midco

trying my best

60

I think logarithmic dependence on epsilon will be difficult, especially for problem one. To demonstrate this, consider the problem of approximating the maximum eigenvalue of a sparse (let's say m = O(n)) PSD matrix with trace at most n. The obvious algorithms to try aren't fast enough:

- power iteration / Lanczos algorithm compute in time O(mk) using sparse matrix-vector multiplies with polynomial precision in k. Thus, such methods exhibit the undesirable polynomial dependence in epsilon.
- repeated squaring computes in time using dense matrix multiplication with exponential precision in k. Though such methods are logarithmic in k, the dense matrix multiplication steps render the algorithm too slow.

Intuitively, power iteration-style methods exploit sparsity by taking matrix-vector products exclusively, which yields slow (polynomial in epsilon) convergence.

To argue that problem one is difficult, I claim that one natural candidate completion is the all-zero completion, resulting in a sparse matrix. This suggests (but does not prove!) that the problem of determining existence of PSD completions requires determining whether the resulting sparse completion is PSD - equivalently, whether its minimum eigenvalue is nonnegative. The reduction to the max eigenvalue problem then follows by taking spectral shifts ( for ).

It's unclear to me whether problem two has a similar dependence, but given the similarity of the problems I'm skeptical that logarithmic dependence in epsilon is possible. If anyone has ideas for a similar reduction I'd love to discuss!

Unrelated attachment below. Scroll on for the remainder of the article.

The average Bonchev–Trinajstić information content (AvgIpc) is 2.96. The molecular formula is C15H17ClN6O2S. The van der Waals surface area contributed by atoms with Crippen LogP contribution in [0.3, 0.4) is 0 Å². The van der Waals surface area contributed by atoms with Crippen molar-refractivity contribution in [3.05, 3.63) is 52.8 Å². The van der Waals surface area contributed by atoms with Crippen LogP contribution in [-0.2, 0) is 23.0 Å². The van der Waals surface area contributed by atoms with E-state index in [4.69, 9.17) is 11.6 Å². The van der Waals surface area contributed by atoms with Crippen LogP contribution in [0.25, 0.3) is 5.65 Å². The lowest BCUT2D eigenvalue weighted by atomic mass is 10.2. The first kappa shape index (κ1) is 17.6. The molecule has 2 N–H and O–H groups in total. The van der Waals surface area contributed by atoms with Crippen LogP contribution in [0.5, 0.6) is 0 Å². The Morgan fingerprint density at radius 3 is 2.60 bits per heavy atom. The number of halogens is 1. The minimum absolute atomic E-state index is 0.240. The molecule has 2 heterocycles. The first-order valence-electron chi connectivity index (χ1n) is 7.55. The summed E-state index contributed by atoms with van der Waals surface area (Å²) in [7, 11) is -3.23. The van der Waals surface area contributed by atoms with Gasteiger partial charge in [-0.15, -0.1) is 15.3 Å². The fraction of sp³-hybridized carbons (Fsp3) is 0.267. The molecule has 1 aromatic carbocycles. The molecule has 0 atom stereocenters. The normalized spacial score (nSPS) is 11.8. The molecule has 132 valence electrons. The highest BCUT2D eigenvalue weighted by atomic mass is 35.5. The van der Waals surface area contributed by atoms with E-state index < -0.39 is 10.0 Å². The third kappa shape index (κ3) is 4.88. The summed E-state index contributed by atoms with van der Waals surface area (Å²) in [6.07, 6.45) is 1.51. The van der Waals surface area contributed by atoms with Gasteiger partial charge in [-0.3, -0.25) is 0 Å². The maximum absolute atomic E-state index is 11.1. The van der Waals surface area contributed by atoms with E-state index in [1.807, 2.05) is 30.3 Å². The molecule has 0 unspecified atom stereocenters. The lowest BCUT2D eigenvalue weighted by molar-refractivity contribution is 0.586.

(comment based on work co-authored w @Somsubhro Bagchi)

note: Som and I have discussed a similar objection with @paulfchristiano, who seemed ok with solutions with convergence polynomial in epsilon but still O(mn) in the "typical case" (eg. for problem 1, with enough precision to determine (non)existence of PSD completions). After constraining all diagonal elements of A to be 1, we're somewhat optimistic such weaker convergence is attainable.

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better: the problem can be phrased as a feasibility problem in semidefinite programming given m linear constraints; no idea if there are (randomized?) algorithms which run fast enough

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(possibly trivial) observation: the generalization replacing "entries" with "linear constraints" seems almost as easy? I'd strongly suspect impossibility of the former implies impossibility of the latter (thus showing equivalence)

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re: (1), you might be able to phrase the problem as convex optimization in the unknown parameters, which is probably \tilde{O}(n^2)

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Upon reflection, I now suspect that the Impact is analogous to Shapley Value. In particular, the post could be reformulated using Shapley values and would attain similar results. I'm not sure whether Impact-scarcity of Shapley values holds, but the examples from the post suggest that it does.

(thanks to TurnTrout for pointing this out!)

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Answering questions one-by-one: